4) Fracture of the right femur.
5) A sharp cut injury over the forehead extending whole circumference of the head about 1 x x just above the ear.
6) Sharp cut injury over the left thigh upper part about 3 x 1.5 x 1.
9. The said witness has opined that the death was due to shock and haemorrhage resulting from the injuries sustained by the deceased and all the injuries were ante-mortem in nature.
10. Keeping in view the injuries sustained by the deceased, it is to be seen how the prosecution has established the complicity of the accused-appellants in the crime. PW-1, the son of the deceased, has categorically stated about his father getting the blow and falling down. He has mentioned the names of the appellants herein to be present there. It has come out in his testimony that when he tried to go near his father, they tried to attack him and out of fear he ran away and informed his paternal uncle Nripendra, PW-2. It is in his evidence that the dead body of his father was brought to the courtyard of Birendra. In the cross-examination, he has stood embedded in his version and the suggestion that he had not seen the occurrence has been strongly denied.
11. PW-2 has deposed that he saw Sadhan, Madan and Rajan assaulting the deceased and when he tried to intercept, he was assaulted and sustained an injury on his finger. His injury on the finger has been corroborated by Dr. Pradip Dey, PW-4. He has also deposed that the deceased was bleeding profusely and was dragged inside the courtyard of Birendra.
12. PW-5, Namita Rani Das, has testified that Sadhan, Madan, Rajan and Bapan were hacking the deceased Matilal and Birendra, Latashi, Jyotsna and Jara were dragging the dead body to the side of the fence. It has come out in her evidence that the appellants were armed with deadly weapons. In the cross-examination, certain suggestions have been given as regards the existence of animosity between her husband and Matilal Das on one side and Birendra on the other over some Panchayat road. Though the said aspect has been accepted by her, yet the same cannot be treated as a ground to discredit her testimony which has remained absolutely unshaken. Similar is the evidence of other prosecution witnesses.
13. Considering these aspects along with the factum that the dead body was seized from the courtyard of Birendra, it is difficult to accept the submission urged by the learned counsel for the appellants that the eye-witnesses who have been cited as such are really not eye-witnesses and they have been planted and, accordingly, we reject the same.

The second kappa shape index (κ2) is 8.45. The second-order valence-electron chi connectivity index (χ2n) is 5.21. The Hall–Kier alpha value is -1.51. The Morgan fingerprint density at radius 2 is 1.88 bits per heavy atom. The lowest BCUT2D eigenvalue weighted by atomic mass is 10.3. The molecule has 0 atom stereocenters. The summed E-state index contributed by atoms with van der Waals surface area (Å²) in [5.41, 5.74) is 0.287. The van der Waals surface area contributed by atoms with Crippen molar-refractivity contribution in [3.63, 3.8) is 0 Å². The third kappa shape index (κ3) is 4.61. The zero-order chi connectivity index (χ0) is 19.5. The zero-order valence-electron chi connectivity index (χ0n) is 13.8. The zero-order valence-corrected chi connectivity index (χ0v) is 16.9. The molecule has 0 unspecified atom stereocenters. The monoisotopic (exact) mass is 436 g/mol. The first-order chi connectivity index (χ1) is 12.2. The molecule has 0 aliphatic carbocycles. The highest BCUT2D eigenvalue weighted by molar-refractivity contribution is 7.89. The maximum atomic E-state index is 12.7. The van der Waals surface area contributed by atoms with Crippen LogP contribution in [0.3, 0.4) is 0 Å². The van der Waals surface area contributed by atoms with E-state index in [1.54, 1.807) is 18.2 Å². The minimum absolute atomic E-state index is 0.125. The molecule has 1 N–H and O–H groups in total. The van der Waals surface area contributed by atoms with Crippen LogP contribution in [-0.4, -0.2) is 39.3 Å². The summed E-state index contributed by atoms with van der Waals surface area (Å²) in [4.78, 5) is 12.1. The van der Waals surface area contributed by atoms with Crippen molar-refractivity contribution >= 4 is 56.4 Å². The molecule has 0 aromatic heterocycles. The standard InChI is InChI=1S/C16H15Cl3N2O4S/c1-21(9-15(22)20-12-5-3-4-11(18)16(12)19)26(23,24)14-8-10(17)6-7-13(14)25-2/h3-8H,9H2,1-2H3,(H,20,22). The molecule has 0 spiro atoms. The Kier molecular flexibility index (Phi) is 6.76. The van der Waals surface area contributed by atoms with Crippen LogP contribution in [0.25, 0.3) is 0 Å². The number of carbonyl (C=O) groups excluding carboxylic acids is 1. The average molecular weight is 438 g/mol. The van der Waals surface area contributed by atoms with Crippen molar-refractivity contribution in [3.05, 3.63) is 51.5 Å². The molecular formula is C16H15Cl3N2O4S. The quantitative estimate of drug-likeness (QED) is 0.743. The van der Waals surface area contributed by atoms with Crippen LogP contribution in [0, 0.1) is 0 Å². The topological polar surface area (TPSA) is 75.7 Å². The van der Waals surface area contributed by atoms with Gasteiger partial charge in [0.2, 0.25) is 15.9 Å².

14. The next limb of argument is that there has been no allegation of any overt act against the present appellants and their mere presence would not establish their complicity. Learned counsel for the appellant has invited our attention to the evidence of PW-1, son of the deceased, who has stated that the present appellants were present at the scene of occurrence. But that is not the only evidence against them. It is also seen in the evidence of others which we have already dealt with hereinabove that the appellants were armed with weapons and dragged the dead body of the deceased to the courtyard of Birendra. From the aforesaid, the question arises whether the common intention can be derived or not. What is really proponed by Ms. Bhardwaj is that the appellants had not inflicted any blow on the deceased. The aforesaid contention, needless to say, is totally without any substratum. Both the accused persons were charged for the substantive offence under Section 302 IPC in aid of Section 34 of the Penal Code. The conditions precedent which are requisite to be satisfied to attract Section 34 of the Penal Code are that the act must have been done by more than one person and the said persons must have shared a common intention either by omission or commission in effectuating the crime. A separate act by each of the accused is not necessary. The Constitution Bench in Mohan Singh v. State of Punjab [AIR 1963 SC 174], while adverting to the concept of Section 34 IPC, has ruled thus: